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gateways(4)				   File Formats 			      gateways(4)

       gateways - configuration file for /usr/sbin/in.routed IPv4 network routing daemon


       The  /etc/gateways  file  is  used  by  the routing daemon, in.routed(1M). When the daemon
       starts, it reads /etc/gateways to find such distant gateways that cannot be located  using
       only information from a routing socket, to discover if some of the local gateways are pas-
       sive, and to obtain other parameters.

       The /etc/gateways file consists of a series of lines, each in one of the two formats shown
       below or consisting of parameters described later. Blank lines and lines starting with "#"
       are treated as comments.

       One format specifies networks:

	 net Nname[/mask] gateway Gname metric value <passive | active | extern>

       The other format specifies hosts:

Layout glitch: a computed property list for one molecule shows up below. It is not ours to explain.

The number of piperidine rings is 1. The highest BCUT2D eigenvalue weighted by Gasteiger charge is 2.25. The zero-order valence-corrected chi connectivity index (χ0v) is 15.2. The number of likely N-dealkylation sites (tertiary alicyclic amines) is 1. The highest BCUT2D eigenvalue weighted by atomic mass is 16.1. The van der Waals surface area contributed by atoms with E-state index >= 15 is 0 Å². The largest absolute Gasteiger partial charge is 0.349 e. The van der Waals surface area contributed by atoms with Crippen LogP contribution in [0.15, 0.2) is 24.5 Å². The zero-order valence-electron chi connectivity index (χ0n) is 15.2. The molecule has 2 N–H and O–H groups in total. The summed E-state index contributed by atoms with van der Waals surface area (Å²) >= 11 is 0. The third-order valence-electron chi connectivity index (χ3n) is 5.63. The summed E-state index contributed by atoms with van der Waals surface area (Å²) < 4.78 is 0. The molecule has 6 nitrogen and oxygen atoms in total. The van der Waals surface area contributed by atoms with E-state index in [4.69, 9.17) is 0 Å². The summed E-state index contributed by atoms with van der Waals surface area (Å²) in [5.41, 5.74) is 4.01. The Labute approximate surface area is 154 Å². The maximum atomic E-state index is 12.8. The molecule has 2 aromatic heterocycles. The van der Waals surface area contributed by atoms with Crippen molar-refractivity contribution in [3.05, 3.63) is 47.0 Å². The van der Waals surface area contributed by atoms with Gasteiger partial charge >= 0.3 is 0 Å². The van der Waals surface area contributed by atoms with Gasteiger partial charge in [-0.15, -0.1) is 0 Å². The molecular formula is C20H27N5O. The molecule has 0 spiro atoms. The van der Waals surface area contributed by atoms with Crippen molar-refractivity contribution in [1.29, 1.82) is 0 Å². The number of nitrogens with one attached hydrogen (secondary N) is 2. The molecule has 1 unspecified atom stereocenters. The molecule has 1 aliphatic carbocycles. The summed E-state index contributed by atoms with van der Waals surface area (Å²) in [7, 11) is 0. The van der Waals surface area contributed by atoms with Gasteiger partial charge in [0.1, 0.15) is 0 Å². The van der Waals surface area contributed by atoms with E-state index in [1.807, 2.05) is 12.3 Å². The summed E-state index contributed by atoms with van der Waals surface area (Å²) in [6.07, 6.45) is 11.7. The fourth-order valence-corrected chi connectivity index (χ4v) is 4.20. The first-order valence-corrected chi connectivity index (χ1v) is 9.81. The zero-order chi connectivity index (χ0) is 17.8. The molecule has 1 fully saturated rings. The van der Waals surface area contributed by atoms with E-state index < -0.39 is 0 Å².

host Hname gateway Gname metric value <passive | active | extern>

       Host hname is equivalent to net nname/32.

       The parameters in the lines shown above are described as follows:

       Nname or Hname		    Name of the destination network or host. It can be a symbolic
				    network  name or an Internet address specified in "dot" nota-
				    tion (see inet(3SOCKET)). If it  is  a  name,  then  it  must
				    either be defined in /etc/networks or /etc/hosts, or a naming
				    service must have been started before in.routed(1M).

       Mask			    An optional number between 1 and 32  indicating  the  netmask
				    associated with Nname.

       Gname			    Name  or address of the gateway to which RIP responses should
				    be forwarded.

       Value			    The hop count to the destination host or network.

       passive | active | extern    One of these keywords must be present to indicate whether the
				    gateway  should  be  treated as passive or active, or whether
				    the gateway is external to the scope of the RIP  protocol.	A
				    passive  gateway is not expected to exchange routing informa-
				    tion, while gateways  marked  active  should  be  willing  to
				    exchange RIP packets. See in.routed(1M) for further details.